UT’s Visual Arts Center opened the spring season last Friday with five new exhibitions showcasing work from a diverse background of artists.
The new exhibitions are available to be viewed until Feb. 23, with the exception of the student works exhibition entitled “Gold Tape” that will be available until October. The exhibitions are free for students and the public.
The spring 2018 season displays pieces from artists of various nations, cultural backgrounds and medium specialties.
Viewers are able to read about the artists, the processes of creating the pieces and the intended messages the artists hope to convey.
“My personal favorite piece would have to be ‘Boggy Creek’ of the ‘I Think We Meet Here’ exhibition,” gallery assistant Natasha Dangol said. “The piece gives a feeling of being sliced out of reality as a result of its design and shape.”
Dangol said “The Codex Borgia,” a collection of never-before-exhibited folios depicting ancient Aztec history, is a visitor favorite.
Government senior Josh Lucas said “The Codex Borgia” was fascinating to him because of the artwork’s history and the story behind its creation.
“What I found really interesting about the hand painted reproduction is that one of the artists, Richard Lee Gutherie, was so intent on reproducing the past that he spent 20 years on the manuscript,” Lucas said. “Gutherie essentially slowly killed himself over 20 years by chain smoking and compulsively drinking coffee while trying to finish. It was a borderline obsession. He was his art.”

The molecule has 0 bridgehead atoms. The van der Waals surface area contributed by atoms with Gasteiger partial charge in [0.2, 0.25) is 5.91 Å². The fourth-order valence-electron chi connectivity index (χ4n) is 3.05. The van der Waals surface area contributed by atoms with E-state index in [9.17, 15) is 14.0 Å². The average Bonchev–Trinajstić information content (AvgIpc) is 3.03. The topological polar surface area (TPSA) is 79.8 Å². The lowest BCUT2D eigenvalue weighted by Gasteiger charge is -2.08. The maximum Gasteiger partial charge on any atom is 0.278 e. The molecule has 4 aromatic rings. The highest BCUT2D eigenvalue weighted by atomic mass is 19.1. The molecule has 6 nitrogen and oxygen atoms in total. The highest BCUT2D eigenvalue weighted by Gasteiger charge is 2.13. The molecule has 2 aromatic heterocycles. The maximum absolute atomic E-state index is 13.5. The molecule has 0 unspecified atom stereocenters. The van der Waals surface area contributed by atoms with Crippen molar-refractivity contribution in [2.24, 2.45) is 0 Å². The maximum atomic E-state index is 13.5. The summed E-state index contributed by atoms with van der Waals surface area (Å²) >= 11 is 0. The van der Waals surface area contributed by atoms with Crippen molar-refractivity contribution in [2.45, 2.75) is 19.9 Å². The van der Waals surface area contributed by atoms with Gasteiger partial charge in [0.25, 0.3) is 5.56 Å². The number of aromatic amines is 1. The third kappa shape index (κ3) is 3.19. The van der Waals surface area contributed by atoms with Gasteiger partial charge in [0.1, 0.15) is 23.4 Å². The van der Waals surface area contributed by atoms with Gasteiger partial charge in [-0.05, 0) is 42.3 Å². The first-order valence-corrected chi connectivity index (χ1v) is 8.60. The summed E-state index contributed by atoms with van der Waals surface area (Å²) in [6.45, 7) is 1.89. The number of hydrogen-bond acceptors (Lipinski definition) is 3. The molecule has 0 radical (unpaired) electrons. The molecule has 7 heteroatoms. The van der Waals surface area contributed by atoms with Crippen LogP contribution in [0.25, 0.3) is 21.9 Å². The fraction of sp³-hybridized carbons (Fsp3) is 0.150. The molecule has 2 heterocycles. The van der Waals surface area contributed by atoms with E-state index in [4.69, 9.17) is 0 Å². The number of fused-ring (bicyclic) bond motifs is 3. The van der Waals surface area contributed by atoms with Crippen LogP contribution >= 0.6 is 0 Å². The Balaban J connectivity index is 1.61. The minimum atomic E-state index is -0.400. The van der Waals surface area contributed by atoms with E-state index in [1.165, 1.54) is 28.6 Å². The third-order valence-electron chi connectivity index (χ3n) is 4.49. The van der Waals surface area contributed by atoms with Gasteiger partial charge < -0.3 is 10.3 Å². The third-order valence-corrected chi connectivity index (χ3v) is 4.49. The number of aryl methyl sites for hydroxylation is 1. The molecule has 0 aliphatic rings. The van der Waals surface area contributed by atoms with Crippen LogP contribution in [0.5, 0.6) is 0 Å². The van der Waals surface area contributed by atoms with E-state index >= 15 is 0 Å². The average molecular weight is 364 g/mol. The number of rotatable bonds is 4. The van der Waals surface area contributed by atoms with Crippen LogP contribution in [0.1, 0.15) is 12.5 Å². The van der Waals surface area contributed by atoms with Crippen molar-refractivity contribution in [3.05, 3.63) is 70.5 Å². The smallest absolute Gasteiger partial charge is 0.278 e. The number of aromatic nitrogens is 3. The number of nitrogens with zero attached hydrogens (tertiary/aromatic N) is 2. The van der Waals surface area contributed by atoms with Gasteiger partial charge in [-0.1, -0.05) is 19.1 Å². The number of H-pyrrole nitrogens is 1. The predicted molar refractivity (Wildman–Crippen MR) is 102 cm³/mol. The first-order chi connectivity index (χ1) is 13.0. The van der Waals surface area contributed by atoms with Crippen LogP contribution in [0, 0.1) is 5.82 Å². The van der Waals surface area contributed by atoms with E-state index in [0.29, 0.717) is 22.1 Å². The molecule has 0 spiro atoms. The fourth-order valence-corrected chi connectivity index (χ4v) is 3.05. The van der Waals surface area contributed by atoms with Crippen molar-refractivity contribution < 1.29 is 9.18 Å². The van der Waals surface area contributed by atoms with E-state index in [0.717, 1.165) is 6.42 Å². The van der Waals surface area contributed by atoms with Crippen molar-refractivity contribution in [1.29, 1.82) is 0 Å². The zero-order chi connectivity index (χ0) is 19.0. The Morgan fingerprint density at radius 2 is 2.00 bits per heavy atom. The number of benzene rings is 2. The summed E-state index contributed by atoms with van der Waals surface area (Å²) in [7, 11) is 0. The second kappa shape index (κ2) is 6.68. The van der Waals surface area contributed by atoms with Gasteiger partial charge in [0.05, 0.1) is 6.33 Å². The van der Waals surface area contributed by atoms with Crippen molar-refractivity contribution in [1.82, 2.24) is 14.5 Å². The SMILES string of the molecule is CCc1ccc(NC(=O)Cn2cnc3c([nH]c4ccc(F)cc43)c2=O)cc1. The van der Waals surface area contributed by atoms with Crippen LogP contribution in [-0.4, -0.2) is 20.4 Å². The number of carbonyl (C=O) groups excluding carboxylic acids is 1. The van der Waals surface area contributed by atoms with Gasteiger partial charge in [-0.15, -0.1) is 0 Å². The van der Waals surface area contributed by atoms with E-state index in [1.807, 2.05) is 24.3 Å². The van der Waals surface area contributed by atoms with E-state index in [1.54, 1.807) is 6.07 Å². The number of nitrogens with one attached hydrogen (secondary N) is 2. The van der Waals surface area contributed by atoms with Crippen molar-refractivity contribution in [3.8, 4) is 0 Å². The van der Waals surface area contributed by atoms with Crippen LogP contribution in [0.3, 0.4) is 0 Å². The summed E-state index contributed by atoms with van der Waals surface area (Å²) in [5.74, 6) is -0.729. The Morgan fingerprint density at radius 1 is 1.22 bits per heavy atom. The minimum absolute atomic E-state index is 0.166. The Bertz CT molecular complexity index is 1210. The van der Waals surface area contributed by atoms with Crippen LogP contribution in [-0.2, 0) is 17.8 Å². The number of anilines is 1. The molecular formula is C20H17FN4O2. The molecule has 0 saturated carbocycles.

Kay Planting, an Austin resident, said she thought the video art exhibit was interesting and was surprised to find “The Codex Borgia” upstairs in the center.
“I also had no idea ‘The Codex Borgia’ had been reproduced until today,” Planting said.
Abigail Minchey, human dimensions of organizations freshman, explored the “Just Press Print” exhibition, which combines 21st century technology with printmaking, and became fond of Gordon Cheung’s piece “Tulipomania.”
Minchey believes it is important UT students are exposed to art.
“Art helps us expand how we think about everyday things,” Minchey said. “Gordon’s ‘Tulipomania’ does this when he slowly reduces the tulip bud to its simplest form.”
Speaking about the “Almost Doesn’t Count” exhibit that explores identifying oneself, Minchey said the artwork was an interesting way to gain perspective from others’ point of view and understand their experiences.
“Art brings us together to celebrate unity despite different backgrounds,” Minchey said.